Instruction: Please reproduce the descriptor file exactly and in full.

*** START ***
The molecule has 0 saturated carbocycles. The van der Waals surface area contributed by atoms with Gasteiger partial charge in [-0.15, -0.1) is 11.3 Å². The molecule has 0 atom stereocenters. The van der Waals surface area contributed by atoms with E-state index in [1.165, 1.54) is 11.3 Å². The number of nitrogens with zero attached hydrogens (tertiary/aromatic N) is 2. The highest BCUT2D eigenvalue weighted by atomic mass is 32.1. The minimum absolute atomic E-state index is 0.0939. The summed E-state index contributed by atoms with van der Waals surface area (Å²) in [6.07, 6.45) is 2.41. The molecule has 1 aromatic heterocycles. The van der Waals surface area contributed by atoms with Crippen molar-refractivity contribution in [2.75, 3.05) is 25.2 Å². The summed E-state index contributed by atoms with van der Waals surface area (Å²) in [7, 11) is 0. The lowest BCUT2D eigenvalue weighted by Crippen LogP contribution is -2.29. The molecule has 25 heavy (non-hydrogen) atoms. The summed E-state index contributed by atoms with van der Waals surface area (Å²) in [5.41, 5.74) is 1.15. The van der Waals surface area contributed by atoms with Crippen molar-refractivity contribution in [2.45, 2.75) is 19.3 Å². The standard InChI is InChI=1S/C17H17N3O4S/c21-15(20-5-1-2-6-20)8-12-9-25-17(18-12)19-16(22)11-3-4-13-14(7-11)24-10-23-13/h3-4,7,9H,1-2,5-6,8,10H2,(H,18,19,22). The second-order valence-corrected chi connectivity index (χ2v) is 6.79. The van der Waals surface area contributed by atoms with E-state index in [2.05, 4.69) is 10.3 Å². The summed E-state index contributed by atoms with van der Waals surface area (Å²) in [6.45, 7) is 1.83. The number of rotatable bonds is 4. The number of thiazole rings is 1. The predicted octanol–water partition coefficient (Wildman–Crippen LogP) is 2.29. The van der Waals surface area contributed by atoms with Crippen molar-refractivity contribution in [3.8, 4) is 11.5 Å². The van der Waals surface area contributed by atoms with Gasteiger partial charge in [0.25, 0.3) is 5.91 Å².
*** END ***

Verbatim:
The molecule has 0 saturated carbocycles. The van der Waals surface area contributed by atoms with Gasteiger partial charge in [-0.15, -0.1) is 11.3 Å². The molecule has 0 atom stereocenters. The van der Waals surface area contributed by atoms with E-state index in [1.165, 1.54) is 11.3 Å². The number of nitrogens with zero attached hydrogens (tertiary/aromatic N) is 2. The highest BCUT2D eigenvalue weighted by atomic mass is 32.1. The minimum absolute atomic E-state index is 0.0939. The summed E-state index contributed by atoms with van der Waals surface area (Å²) in [6.07, 6.45) is 2.41. The molecule has 1 aromatic heterocycles. The van der Waals surface area contributed by atoms with Crippen molar-refractivity contribution in [2.75, 3.05) is 25.2 Å². The summed E-state index contributed by atoms with van der Waals surface area (Å²) in [7, 11) is 0. The lowest BCUT2D eigenvalue weighted by Crippen LogP contribution is -2.29. The molecule has 25 heavy (non-hydrogen) atoms. The summed E-state index contributed by atoms with van der Waals surface area (Å²) in [5.41, 5.74) is 1.15. The van der Waals surface area contributed by atoms with Crippen molar-refractivity contribution in [2.45, 2.75) is 19.3 Å². The standard InChI is InChI=1S/C17H17N3O4S/c21-15(20-5-1-2-6-20)8-12-9-25-17(18-12)19-16(22)11-3-4-13-14(7-11)24-10-23-13/h3-4,7,9H,1-2,5-6,8,10H2,(H,18,19,22). The second-order valence-corrected chi connectivity index (χ2v) is 6.79. The van der Waals surface area contributed by atoms with E-state index in [2.05, 4.69) is 10.3 Å². The summed E-state index contributed by atoms with van der Waals surface area (Å²) in [6.45, 7) is 1.83. The number of rotatable bonds is 4. The number of thiazole rings is 1. The predicted octanol–water partition coefficient (Wildman–Crippen LogP) is 2.29. The van der Waals surface area contributed by atoms with Crippen molar-refractivity contribution in [3.8, 4) is 11.5 Å². The van der Waals surface area contributed by atoms with Gasteiger partial charge in [0.25, 0.3) is 5.91 Å².